I intend for this post to be a natural extension of my discussion yesterday on First Steps. Let me focus on the use of discussion boards as an online class Help System, where any member of the class can post a query about some work the students are required to complete and any other member of the class can post a response to that.
In may subject areas, restricting attention to text is quite limiting there is notation specific to the subject and representing the ideas in that notation is far better, if it is possible to do that online. Also, many ideas are best explicated via diagrams or images of some sort. That point is easy. The question I want to ask here is this. Can one go from text use of online bulletin boards to “rich language” use of online bulletin boards in a straightforward manner or does that type of extension still entail a lot of pitfalls? And, if the latter, is there anything that can be done about it?
The link below is an example from Econ, something I’ve lectured on a zillion times. It’s not pretty but it does demonstrate notation intensive writing along with the type of diagrams that economists favor.
I produced the diagram on my Tablet PC by making a blank slide in PowerPoint, going to SlideShow mode, and choosing the Pen, and then writing. I saved as a jpeg, that slide only, and then uploaded the result to a Web server where I have an account. Then I linked to the file from the blog post. That worked, but the process is a bit tedious. As an alternative, I tried to make an email in HTML with the handwriting within the message and then sent to the blog. That is much faster. But it didn’t work. The image of the handwriting doesn’t appear. I’m not surprised. The blog post is a Web page and to render images within a Web page the image must be at some source location.
The above means it really is easier to do notation and diagrams within email than it is to do this in a blog or discussion board. As a non-techie, I don’t understand how the email pulls it off. Obviously it is smarter than I am. I believe the ink annotations are converted to image files but it is the mail program rather than me personally that specifies file name and file location for the images. It would be nice if electronic bulletin boards could do likewise for images, in which case than be pasted in. Now one has to use the html command (img src=”imagename.jpg”). That email has figured this out makes me jealous and I really wish the bulletin board had this capability.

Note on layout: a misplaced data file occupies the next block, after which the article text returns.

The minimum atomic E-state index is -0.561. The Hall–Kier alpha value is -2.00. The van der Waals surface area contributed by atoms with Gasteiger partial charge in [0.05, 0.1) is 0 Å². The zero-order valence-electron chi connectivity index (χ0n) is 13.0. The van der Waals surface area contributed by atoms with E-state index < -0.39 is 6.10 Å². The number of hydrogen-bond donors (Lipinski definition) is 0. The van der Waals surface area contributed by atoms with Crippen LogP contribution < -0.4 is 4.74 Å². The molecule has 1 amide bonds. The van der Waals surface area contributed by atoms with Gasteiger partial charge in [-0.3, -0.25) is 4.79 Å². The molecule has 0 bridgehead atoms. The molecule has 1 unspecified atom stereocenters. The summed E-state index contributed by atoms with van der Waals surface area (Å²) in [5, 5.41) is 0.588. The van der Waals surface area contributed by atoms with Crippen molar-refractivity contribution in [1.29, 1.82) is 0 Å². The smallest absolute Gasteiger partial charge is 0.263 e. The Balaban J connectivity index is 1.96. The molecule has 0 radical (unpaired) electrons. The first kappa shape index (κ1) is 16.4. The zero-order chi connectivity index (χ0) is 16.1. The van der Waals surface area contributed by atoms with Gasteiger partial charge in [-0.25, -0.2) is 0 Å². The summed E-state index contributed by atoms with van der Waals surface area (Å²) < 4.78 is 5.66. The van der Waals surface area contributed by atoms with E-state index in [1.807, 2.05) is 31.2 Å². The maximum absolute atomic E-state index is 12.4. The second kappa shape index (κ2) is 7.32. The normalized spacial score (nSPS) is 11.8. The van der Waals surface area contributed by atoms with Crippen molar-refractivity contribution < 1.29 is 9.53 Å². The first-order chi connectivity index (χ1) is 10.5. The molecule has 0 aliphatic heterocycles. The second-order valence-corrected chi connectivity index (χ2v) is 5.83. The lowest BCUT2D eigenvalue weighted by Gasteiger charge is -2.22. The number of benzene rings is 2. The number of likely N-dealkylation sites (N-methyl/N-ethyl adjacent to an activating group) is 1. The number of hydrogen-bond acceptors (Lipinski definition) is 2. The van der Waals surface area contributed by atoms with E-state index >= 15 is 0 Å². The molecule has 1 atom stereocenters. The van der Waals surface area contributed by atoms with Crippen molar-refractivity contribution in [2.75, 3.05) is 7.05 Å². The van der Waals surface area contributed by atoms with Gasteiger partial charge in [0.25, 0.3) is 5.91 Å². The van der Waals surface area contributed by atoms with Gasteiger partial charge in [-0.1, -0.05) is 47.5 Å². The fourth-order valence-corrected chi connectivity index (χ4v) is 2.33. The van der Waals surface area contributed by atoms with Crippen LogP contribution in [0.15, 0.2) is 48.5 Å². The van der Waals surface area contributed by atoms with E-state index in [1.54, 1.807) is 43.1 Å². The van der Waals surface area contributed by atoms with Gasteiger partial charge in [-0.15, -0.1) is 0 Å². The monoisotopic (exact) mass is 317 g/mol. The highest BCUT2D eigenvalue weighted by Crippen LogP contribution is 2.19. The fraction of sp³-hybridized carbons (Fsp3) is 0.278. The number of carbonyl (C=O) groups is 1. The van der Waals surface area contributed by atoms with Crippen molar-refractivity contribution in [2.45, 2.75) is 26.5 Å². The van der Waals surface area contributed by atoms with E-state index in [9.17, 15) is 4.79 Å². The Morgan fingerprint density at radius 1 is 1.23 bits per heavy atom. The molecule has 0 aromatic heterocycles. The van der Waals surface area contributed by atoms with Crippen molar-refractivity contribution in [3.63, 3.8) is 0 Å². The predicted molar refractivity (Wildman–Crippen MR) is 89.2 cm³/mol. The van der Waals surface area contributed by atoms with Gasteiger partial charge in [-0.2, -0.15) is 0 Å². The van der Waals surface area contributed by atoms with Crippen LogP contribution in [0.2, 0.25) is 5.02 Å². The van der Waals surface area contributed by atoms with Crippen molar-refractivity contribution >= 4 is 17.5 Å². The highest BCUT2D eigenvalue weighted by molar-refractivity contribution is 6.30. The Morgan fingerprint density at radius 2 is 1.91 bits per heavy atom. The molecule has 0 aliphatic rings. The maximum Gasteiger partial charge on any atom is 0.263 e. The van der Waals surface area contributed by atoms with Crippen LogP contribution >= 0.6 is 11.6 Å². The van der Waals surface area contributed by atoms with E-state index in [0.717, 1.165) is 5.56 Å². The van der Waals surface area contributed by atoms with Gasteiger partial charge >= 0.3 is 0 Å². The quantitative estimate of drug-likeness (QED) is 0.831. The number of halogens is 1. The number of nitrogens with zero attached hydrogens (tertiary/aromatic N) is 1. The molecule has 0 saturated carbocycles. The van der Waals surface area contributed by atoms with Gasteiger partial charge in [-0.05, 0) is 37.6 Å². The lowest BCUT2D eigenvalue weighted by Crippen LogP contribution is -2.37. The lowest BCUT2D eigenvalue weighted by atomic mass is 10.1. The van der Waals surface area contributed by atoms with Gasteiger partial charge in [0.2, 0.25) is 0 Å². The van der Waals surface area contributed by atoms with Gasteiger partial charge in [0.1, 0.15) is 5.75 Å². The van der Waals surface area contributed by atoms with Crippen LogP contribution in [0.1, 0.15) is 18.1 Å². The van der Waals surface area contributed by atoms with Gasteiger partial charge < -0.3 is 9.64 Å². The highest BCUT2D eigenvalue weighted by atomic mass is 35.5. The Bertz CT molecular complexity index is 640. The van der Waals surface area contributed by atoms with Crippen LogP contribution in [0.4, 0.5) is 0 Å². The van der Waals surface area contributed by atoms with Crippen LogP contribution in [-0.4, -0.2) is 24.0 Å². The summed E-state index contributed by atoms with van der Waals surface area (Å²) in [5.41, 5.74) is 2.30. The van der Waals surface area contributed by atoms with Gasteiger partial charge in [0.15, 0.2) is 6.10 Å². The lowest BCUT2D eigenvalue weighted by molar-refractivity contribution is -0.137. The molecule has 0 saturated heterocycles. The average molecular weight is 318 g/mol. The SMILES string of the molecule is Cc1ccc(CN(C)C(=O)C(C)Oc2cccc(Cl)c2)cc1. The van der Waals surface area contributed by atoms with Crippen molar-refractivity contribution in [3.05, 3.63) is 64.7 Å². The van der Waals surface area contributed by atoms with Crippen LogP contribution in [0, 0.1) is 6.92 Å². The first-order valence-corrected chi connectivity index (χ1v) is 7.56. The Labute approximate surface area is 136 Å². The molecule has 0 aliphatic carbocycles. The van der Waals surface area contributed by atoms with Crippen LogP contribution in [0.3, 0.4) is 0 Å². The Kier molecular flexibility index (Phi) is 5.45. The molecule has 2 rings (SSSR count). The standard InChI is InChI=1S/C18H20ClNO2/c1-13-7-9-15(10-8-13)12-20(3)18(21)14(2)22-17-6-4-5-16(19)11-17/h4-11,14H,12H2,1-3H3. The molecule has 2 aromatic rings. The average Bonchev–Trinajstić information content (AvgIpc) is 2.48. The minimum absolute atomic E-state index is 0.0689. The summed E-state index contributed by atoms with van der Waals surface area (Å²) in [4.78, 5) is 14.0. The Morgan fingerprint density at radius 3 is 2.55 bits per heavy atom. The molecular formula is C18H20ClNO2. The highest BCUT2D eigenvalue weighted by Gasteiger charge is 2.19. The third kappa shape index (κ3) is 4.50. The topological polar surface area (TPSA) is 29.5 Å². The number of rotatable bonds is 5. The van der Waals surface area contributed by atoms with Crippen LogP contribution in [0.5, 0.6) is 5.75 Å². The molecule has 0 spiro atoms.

An easier way to get image data of this sort is to copy it via screen capture. (Of course that means the content has to exist someplace else so it can be copied.) Microsoft provides some freeware to accompany the Tablet PC which combines the screen capture with ink annotations. Below is a link to an example of that.
In order to do screen capture in communication of this sort one really needs to do area capture. My own experience with using the built in screen capture (Fn key + PrintScreen) is not very satisfying in that one has to crop the image afterwards to make it useful. There are free screen capture utilities out there and old time users will be familiar with SnagIt if not other screen capture tools. But I wonder how many students have such a utility on their own computer and whether they’ve used that functionality.
A third way to get hand constructed notation and image into the computer is to write it out on paper and scan it in. Scanners are now dirt cheap and bundled in with the printer. But this approach is also clunky and it typically will produce large files, especially for a user who is not otherwise aware of what is going on while scanning.
I also note that many course management systems have a built in equation editor for their discussion board area and other places where html can be displayed. These are fairly straightforward to figure out how to use, but input is slow. If I were a student I would use this sort of thing for a formal assignment where I wanted my stuff to look good, but I would not use it otherwise.
Similarly, even without a Tablet PC one can make simple diagrams with programs like Paint, and somewhat more complex diagrams with Visio. Students can master these tools in fairly short order, but the same caveat applies to them as to the equation editor. It is a little slow to get something constructed.
My conclusion is that none of these approaches is “really great” as a way to have richer language in the discussion. They are each possible, but there is some clunkiness. At this point it is natural to ask whether there are alternatives that might be better. In this case the obvious one is to use a chat and whiteboard combination.
My experience with electronic whiteboards is that with a mouse only they seem like a frivolous tool, not very useful. But with a digital pen, say from a Tablet PC, they become quite useful. The Whiteboard has the same feature that the html email has, the pen writing shows up immediately and it can be sent quickly to other users. So imagine the TA has that capability and the students use chat. This would seem to better, it will enable some of the rich language to be used, certainly by the TA and possibly by the students too.
Not expecting Shangri La, let me say what is less desirable about the approach. Students will write differently in chat than they will while posting to a bulletin board. It is much easier for someone else to read through prior posts to a bulletin board than to read through an archive of a chat.
So if I were doing this in my class I’d have both areas and have the TAs as much as possible archive their whiteboard sessions as posts to the discussion area. But look what’s happened. Now we’re way beyond the getting started point. I wish the technology were easier.